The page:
Studies on vasculitis

I. Immunoglobulins, β1C, C-reactive protein, and bacterial antigens in cutaneous vasculitis lesions


Dr W. E. Parish, Lister Institute of Preventive Medicine, Elstree, Herts.


The lesions of several cutaneous vascular diseases, examined by immunofluorescence, contained γG, γA, γM and β1C globulins. Acetone-fixed sections of some lesions contained C-reactive protein. Antigens of streptococci, Candida, Mycobacteriwn tuberculosis and staphylococci were also found, sometimes combined with IgG indicating the formation of bacterial antigen-antibody complexes. There was indirect evidence of the formation of complexes in vivo in that the patients had rheumatoid and anti-IgG factors and immunoconglutinin in their sera more frequently than normal persons.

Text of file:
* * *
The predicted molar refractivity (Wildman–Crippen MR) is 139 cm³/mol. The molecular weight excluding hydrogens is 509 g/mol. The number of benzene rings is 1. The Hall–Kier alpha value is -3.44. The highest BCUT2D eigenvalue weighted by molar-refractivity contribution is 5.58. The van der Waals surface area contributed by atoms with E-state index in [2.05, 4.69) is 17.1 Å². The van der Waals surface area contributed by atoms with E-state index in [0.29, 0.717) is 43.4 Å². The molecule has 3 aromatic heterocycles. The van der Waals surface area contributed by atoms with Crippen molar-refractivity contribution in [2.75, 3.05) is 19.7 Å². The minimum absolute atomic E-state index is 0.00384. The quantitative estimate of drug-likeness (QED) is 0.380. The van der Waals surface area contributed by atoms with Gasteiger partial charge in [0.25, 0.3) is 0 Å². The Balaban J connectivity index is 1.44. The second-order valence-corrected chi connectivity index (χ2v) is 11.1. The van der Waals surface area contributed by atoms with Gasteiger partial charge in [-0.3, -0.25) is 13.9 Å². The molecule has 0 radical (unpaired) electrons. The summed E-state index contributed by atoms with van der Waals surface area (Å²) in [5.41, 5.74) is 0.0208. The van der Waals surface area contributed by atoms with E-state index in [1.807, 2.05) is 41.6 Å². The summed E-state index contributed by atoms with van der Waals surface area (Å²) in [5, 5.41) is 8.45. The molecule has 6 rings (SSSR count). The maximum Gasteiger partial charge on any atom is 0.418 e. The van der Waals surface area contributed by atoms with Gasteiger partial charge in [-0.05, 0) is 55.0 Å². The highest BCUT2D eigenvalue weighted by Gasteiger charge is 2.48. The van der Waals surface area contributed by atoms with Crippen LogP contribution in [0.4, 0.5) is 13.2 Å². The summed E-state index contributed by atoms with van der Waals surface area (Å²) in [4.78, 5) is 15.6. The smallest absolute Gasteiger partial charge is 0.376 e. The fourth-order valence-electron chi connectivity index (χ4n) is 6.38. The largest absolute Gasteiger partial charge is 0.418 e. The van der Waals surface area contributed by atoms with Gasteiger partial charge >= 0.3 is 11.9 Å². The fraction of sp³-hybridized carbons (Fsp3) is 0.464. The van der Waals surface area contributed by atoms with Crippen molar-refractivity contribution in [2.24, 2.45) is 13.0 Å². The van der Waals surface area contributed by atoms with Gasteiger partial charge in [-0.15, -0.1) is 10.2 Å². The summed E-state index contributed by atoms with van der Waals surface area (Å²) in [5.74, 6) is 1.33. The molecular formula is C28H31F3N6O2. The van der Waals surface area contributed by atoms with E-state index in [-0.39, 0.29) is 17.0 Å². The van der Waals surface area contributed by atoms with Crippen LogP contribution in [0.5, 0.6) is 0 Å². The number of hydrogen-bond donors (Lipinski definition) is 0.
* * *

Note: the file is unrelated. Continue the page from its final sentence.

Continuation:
It has not been established that cutaneous vasculitis is induced by complexes. Antibody in the patient's sera rarely combined with bacterial antigen in the lesions, and in only one instance was IgG in the lesions demonstrated to be antibacterial antigen, though these tests were severely impaired by technical difficulties. The globulin and bacterial antigen may have been deposited fortuitously and harmlessly.